# Hexiamond Compatibility

## Introduction

A *hexiamond* is a plane figure made of six equilateral triangles joined
edge to edge.
There are 12 such figures, not distinguishing reflections and rotations.
They were first enumerated by T. H. O'Beirne.
The *compatibility problem*
is to find a figure that can be tiled with each of a set of polyforms.
Polyomino compatibility has been widely studied since the early 1990s.
Polyiamond compatibility was first studied systematically
by Margarita Lukjanska and Andris Cibulis,
who published a paper about it with Andy Liu in 2004 in the *Journal
of Recreational Mathematics.*
While the journal was preparing the paper for print,
I corresponded with the authors,
supplying the missing hexiamond compatibility and some other solutions.
My contributions arrived too late to appear in print,
but I was listed as a joint author.

This web page and my other page, Mixed
Polyiamond Compatibility, extend and correct the solutions in
the JRM article.
For sets of three hexiamonds, see Triple
Hexiamonds.

### Table

This table shows the smallest number of tiles needed
to construct a figure tilable by both hexiamonds.

| A | E | F | H | I | L | O | P | S | U | V | X |

A | * | 3 | 2 | 3 | 2 | 3 | × | 2 | 18 | 3 | 2 | × |

E | 3 | * | 6 | 2 | 3 | 3 | × | 6 | 4 | 3 | 6 | 3 |

F | 2 | 6 | * | 2 | 2 | 2 | 6 | 2 | 2 | 2 | 2 | 6 |

H | 3 | 2 | 2 | * | 3 | 2 | 6 | 2 | 2 | 2 | 3 | 3 |

I | 2 | 3 | 2 | 3 | * | 3 | × | 2 | 3 | 3 | 2 | × |

L | 3 | 3 | 2 | 2 | 3 | * | 6 | 2 | 3 | 2 | 3 | 3 |

O | × | × | 6 | 6 | × | 6 | * | 6 | 3 | 3 | 3 | × |

P | 2 | 6 | 2 | 2 | 2 | 2 | 6 | * | 2 | 2 | 2 | 2 |

S | 18 | 4 | 2 | 2 | 3 | 3 | 3 | 2 | * | 2 | 3 | × |

U | 3 | 3 | 2 | 2 | 3 | 2 | 3 | 2 | 2 | * | 3 | × |

V | 2 | 6 | 2 | 3 | 2 | 3 | 3 | 2 | 3 | 3 | * | × |

X | × | 3 | 6 | 3 | × | 3 | × | 2 | × | × | × | * |

### Solutions

These solutions are minimal. They are not necessarily uniquely minimal.
### 2 Tiles

### 3 Tiles

### 4 Tiles

### 6 Tiles

### 18 Tiles

| A | E | F | H | I | L | O | P | S | U | V | X |

A | * | 3 | × | 3 | 5 | 3 | × | × | 33 | 3 | 5 | × |

E | 3 | * | × | 3 | 3 | 3 | × | × | 5 | 3 | 15 | 3 |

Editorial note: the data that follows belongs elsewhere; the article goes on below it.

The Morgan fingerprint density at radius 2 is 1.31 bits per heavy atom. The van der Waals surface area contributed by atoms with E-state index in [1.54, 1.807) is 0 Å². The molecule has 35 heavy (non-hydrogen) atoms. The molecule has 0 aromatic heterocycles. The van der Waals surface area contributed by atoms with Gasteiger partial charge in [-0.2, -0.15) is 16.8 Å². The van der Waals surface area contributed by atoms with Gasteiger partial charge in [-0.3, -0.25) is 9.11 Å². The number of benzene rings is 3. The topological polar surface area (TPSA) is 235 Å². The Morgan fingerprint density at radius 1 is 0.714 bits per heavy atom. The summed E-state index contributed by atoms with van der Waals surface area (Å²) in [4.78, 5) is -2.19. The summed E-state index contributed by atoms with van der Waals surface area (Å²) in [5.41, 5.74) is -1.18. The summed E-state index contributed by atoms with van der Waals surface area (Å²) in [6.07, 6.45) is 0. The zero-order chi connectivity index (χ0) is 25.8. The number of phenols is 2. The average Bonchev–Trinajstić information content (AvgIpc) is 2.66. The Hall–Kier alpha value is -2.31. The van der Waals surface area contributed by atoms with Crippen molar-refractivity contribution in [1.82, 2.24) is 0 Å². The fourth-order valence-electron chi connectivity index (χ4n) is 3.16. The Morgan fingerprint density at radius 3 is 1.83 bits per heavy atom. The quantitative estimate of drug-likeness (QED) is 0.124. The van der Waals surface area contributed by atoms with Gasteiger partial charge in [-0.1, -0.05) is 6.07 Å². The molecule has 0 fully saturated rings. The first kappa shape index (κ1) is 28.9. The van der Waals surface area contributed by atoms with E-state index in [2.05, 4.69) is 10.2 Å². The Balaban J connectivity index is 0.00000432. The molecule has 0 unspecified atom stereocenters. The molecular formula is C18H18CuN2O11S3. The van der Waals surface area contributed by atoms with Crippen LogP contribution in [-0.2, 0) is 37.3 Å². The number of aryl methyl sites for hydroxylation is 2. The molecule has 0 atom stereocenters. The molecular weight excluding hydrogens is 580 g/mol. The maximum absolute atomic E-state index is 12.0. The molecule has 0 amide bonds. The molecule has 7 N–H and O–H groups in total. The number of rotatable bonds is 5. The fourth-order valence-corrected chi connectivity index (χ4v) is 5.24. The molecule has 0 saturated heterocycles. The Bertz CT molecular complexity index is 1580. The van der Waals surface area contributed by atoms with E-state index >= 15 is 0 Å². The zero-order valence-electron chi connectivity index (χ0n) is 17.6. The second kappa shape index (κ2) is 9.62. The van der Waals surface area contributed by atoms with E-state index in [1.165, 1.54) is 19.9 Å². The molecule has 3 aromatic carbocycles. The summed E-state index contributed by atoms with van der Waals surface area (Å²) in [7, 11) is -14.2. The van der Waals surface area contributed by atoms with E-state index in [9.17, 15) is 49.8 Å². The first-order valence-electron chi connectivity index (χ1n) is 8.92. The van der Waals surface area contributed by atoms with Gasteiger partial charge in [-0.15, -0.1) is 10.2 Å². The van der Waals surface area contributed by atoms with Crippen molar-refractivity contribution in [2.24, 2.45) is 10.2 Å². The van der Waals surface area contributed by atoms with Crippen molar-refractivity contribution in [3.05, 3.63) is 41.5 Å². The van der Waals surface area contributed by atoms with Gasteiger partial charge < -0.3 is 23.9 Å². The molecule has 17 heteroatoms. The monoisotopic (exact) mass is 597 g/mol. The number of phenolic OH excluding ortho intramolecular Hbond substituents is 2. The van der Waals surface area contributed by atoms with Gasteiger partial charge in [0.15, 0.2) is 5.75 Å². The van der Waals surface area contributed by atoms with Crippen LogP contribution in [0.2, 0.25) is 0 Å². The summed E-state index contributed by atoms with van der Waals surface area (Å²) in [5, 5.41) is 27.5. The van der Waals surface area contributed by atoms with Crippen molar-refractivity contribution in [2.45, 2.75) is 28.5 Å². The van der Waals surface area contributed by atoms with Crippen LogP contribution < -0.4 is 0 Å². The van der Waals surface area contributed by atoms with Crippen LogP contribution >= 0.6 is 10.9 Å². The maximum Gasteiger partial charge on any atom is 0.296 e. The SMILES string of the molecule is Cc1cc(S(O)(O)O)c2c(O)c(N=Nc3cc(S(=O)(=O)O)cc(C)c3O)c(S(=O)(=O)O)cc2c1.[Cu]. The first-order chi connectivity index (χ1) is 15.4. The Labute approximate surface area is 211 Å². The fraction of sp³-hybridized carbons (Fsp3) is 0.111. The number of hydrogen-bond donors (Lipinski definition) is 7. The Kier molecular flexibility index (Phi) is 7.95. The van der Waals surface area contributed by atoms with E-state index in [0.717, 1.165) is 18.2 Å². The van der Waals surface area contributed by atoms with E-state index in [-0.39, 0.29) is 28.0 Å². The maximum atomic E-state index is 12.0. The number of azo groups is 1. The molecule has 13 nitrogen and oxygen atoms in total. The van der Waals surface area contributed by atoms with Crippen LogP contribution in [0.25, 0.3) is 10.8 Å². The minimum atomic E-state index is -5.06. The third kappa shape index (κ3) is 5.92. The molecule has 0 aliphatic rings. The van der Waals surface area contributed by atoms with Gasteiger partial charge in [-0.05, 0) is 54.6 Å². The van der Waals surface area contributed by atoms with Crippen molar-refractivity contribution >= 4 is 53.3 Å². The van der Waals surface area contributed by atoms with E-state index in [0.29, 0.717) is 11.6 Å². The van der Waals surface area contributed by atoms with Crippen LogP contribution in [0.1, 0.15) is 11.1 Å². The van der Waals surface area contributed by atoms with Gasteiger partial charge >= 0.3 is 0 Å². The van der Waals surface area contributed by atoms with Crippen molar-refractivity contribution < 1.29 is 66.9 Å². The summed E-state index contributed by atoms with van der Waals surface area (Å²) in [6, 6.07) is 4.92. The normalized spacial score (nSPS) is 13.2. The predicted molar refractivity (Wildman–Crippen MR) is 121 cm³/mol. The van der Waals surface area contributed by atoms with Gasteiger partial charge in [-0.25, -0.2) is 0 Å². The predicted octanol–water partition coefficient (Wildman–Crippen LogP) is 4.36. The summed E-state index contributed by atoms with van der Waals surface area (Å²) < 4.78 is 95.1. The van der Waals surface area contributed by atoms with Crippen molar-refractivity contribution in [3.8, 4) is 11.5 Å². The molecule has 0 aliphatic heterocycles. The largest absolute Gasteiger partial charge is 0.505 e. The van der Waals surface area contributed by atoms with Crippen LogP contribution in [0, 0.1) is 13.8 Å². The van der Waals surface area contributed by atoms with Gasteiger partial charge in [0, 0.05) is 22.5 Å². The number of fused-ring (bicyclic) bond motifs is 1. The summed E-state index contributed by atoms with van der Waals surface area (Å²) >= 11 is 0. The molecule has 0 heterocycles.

F | × | × | * | × | × | × | × | 3 | × | × | × | × |

H | 3 | 3 | × | * | 3 | 3 | 33 | × | 3 | 5 | 3 | 3 |

I | 5 | 3 | × | 3 | * | 3 | × | × | 3 | 3 | 9 | × |

L | 3 | 3 | × | 3 | 3 | * | 15 | × | 3 | 3 | 3 | 3 |

O | × | × | × | 33 | × | 15 | * | × | 3 | 3 | 3 | × |

P | × | × | 3 | × | × | × | × | * | × | × | × | × |

S | 33 | 5 | × | 3 | 3 | 3 | 3 | × | * | 3 | 3 | × |

U | 3 | 3 | × | 5 | 3 | 3 | 3 | × | 3 | * | 3 | × |

V | 5 | 15 | × | 3 | 9 | 3 | 3 | × | 3 | 3 | * | × |

X | × | 3 | × | 3 | × | 3 | × | × | × | × | × | * |

### Table

This table shows the smallest number of tiles needed
to construct a holeless figure tilable by both hexiamonds.
Cells shaded in green need the same number of tiles if holes are allowed.

| A | E | F | H | I | L | O | P | S | U | V | X |

A | * | × | 2 | 3 | 2 | 4 | × | 2 | ? | 9 | 2 | × |

E | × | * | 32 | 2 | ? | 6 | × | 6 | 6 | ? | ? | × |

F | 2 | 32 | * | 2 | 2 | 2 | 42 | 2 | 2 | 2 | 2 | × |

H | 3 | 2 | 2 | * | 4 | 2 | 12 | 2 | 2 | 2 | 9 | × |

I | 2 | ? | 2 | 4 | * | 3 | × | 2 | 3 | 4 | 2 | × |

L | 4 | 6 | 2 | 2 | 3 | * | 10 | 2 | 3 | 2 | 4 | × |

O | × | × | 42 | 12 | × | 10 | * | 6 | 3 | 3 | 3 | × |

P | 2 | 6 | 2 | 2 | 2 | 2 | 6 | * | 2 | 2 | 2 | 2 |

S | ? | 6 | 2 | 2 | 3 | 3 | 3 | 2 | * | 2 | 3 | × |

U | 9 | ? | 2 | 2 | 4 | 2 | 3 | 2 | 2 | * | 3 | × |

V | 2 | ? | 2 | 9 | 2 | 4 | 3 | 2 | 3 | 3 | * | × |

X | × | × | × | × | × | × | × | 2 | × | × | × | * |

### Solutions

These solutions are the smallest known.
They are not necessarily uniquely minimal.
I show only solutions that differ from the solutions given above.

### 4 Tiles

### 6 Tiles

### 9 Tiles

### 10 Tiles

### 12 Tiles

### 32 Tiles

### 42 Tiles

Last revised 2013-06-01.

Back to Pairwise Compatibility
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Polyform Compatibility
<
Polyform Curiosities

Col. George Sicherman
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